Busy Week for Water Vapor

In equilibrium, the Earth must lose as much energy out the top of its atmosphere as it gains by absorption of Solar energy. This is the principle of energy balance that controls the climate of all Earthlike planets. Currently our planet is out of equilibrium because the rapid rise of carbon dioxide is more than the slow response time of the oceans can keep up with; even if CO2 increase were halted today, the planet would continue to warm for a while as it comes into equilibrium. Planets only have one way of losing energy, which is by infrared radiation to space, often called "Outgoing Longwave Radiation," or OLR. The next piece of the story is that convection is always lifting air from the ground to high altitudes in the troposphere, causing the air to cool by expansion as it rises. This is the basic reason that temperature goes down with height in the troposphere. Convection and other dynamical heat transport mechanisms link together all the air in the troposphere, so that, to a first approximation, the whole troposphere can be considered to warm and cool as a unit. It doesn’t matter much where you put in or take out heat from the troposphere.. It is mainly the net energy budget of the troposphere that counts. Now, if the atmosphere contains a greenhouse gas, the atmosphere will be partly opaque to infrared trying to escape from the surface. Infrared from the surface will be absorbed before it gets very far. As a result, the infrared that escapes to space comes more from the higher, colder parts of the atmosphere. Since infrared radiation increases like the fourth power of temperature, the radiation from these layers is much feebler than the radiation that would escape from the ground. On the other hand, the radiation into the ground comes predominantly from the warm layers nearest the ground.

This situation is illlustrated in Figure 1, showing actual values of fluxes which I computed for a sounding over Paris during the August heat wave of 2003 (with an idealized water vapor profile having 80% relative humidity near the ground and 50% aloft). The red arrows in this figure originate at the mean altitude from which radiation escapes upward or downward. Because the radiation to space and the radiation to the ground come from different places, increasing the greenhouse gas concentration of the atmosphere would affect the two radiations in different ways.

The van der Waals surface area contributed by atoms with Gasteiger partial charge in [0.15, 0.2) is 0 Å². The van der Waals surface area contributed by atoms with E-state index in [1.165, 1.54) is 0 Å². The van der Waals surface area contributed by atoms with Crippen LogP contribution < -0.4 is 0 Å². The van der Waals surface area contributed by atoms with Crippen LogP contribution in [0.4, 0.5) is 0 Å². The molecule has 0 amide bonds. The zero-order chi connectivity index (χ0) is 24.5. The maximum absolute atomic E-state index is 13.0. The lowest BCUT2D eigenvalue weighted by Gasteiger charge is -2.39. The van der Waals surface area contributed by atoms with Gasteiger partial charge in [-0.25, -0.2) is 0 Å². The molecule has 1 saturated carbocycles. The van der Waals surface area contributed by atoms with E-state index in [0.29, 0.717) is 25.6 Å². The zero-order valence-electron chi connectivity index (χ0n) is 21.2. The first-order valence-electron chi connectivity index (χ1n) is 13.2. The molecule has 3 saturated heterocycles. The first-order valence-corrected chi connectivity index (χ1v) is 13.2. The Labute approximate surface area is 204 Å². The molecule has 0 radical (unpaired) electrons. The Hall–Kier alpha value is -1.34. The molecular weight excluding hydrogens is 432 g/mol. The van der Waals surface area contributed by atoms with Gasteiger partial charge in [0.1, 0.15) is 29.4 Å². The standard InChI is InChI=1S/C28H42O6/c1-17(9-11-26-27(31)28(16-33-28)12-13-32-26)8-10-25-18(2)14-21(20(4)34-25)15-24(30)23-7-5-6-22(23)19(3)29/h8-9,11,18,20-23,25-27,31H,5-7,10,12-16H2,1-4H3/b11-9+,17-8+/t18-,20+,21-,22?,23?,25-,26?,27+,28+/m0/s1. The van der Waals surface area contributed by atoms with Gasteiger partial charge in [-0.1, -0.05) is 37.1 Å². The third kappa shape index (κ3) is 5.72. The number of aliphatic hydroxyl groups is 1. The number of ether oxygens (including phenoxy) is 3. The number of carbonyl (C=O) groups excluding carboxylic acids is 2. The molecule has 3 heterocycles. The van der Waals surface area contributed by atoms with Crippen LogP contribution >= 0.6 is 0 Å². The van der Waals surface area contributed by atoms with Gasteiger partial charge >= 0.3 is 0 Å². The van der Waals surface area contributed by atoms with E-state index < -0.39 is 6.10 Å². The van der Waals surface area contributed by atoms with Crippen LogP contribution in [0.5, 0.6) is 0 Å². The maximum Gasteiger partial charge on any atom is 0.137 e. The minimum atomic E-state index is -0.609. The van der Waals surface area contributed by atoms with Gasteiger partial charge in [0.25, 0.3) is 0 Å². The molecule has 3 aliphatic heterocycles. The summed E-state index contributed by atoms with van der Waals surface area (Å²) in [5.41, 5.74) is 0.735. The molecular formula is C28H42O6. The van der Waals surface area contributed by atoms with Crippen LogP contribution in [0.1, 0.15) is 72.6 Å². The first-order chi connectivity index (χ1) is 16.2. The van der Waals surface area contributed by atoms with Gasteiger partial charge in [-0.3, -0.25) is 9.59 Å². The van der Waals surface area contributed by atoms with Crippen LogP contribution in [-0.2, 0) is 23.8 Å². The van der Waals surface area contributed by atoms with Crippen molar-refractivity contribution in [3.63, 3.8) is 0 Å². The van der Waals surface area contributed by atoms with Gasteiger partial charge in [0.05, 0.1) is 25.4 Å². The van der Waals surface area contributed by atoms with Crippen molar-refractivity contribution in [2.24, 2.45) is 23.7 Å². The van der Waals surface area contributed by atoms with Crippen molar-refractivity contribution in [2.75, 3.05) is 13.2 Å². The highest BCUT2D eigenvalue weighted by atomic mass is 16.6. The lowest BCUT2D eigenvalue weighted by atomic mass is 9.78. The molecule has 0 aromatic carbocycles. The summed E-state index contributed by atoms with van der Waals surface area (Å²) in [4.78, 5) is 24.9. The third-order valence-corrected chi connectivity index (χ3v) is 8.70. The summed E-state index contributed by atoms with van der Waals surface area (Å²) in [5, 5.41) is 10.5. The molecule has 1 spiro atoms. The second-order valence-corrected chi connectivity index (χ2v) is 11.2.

If we increase the concentration of a greenhouse gas (say, CO2), then that makes more of the atmosphere opaque to infrared, and so the infrared escapes from yet higher and thinner and colder parts of the atmosphere. This would reduce the OLR, if the temperature of the atmosphere were held fixed at its original value. The planet would then be receiving more Solar energy than it gets rid of. Solar energy is primarily absorbed at the surface and communicated to the troposphere by surface heat fluxes. This energy input stays the same, while the reduction in OLR has reduced the rate at which the atmosphere is losing energy. As a result, the troposphere must warm until the top of atmosphere energy budget is brought back into balance. Remember that the whole troposphere warms more or less as a unit. That means that the air near the ground must warm along with the rest. In this way, we see that the warming of the entire troposphere can mostly be inferred just by thinking about the top of atmosphere budget, without bringing the surface budget into the picture in any detail. So far, all we need to know about the surface budget is that all the energy absorbed at the surface eventually makes its way into the atmosphere.

We are not done yet. We still have to say how this change in the tropospheric temperature translates into a change in the temperature of the solid underlying surface on which we live. This is where the surface energy budget comes in. The complication here is that, while the top-of-atmosphere balance has only one loss term (the infrared), the surface has many ways to exchange energy with the overlying atmosphere:

  • Sensible heat flux (warming or cooling air in immediated contact with the surface and then mixing it aloft by turbulent motions)
  • Latent heat flux (cooling the surface by evaporation)
  • Infrared heat flux (cooling by emission of infrared by the surface, and warming by absorption of downelling infrared from the atmosphere)

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